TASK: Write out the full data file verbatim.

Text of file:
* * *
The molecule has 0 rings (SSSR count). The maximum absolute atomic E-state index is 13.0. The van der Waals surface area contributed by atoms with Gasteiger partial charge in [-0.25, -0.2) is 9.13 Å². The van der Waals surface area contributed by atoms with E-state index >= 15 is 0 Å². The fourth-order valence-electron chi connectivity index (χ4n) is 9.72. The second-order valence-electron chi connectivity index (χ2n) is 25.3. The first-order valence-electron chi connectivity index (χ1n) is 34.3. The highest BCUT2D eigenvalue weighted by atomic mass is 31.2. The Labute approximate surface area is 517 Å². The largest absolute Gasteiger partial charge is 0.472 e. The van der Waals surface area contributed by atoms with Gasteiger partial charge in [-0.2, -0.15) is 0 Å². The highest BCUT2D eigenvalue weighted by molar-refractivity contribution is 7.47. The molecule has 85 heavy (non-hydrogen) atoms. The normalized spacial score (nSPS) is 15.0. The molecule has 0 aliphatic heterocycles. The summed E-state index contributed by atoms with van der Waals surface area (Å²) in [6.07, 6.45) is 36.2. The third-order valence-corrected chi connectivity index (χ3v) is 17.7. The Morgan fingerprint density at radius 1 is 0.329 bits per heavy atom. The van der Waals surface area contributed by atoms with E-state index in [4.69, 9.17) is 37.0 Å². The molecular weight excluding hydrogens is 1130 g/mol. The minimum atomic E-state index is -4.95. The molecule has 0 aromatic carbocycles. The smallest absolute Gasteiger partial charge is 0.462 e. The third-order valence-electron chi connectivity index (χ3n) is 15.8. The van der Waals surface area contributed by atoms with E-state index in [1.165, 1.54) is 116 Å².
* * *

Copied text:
The molecule has 0 rings (SSSR count). The maximum absolute atomic E-state index is 13.0. The van der Waals surface area contributed by atoms with Gasteiger partial charge in [-0.25, -0.2) is 9.13 Å². The van der Waals surface area contributed by atoms with E-state index >= 15 is 0 Å². The fourth-order valence-electron chi connectivity index (χ4n) is 9.72. The second-order valence-electron chi connectivity index (χ2n) is 25.3. The first-order valence-electron chi connectivity index (χ1n) is 34.3. The highest BCUT2D eigenvalue weighted by atomic mass is 31.2. The Labute approximate surface area is 517 Å². The largest absolute Gasteiger partial charge is 0.472 e. The van der Waals surface area contributed by atoms with Gasteiger partial charge in [-0.2, -0.15) is 0 Å². The highest BCUT2D eigenvalue weighted by molar-refractivity contribution is 7.47. The molecule has 85 heavy (non-hydrogen) atoms. The normalized spacial score (nSPS) is 15.0. The molecule has 0 aliphatic heterocycles. The summed E-state index contributed by atoms with van der Waals surface area (Å²) in [6.07, 6.45) is 36.2. The third-order valence-corrected chi connectivity index (χ3v) is 17.7. The Morgan fingerprint density at radius 1 is 0.329 bits per heavy atom. The van der Waals surface area contributed by atoms with E-state index in [4.69, 9.17) is 37.0 Å². The molecular weight excluding hydrogens is 1130 g/mol. The minimum atomic E-state index is -4.95. The molecule has 0 aromatic carbocycles. The smallest absolute Gasteiger partial charge is 0.462 e. The third-order valence-electron chi connectivity index (χ3n) is 15.8. The van der Waals surface area contributed by atoms with E-state index in [1.165, 1.54) is 116 Å².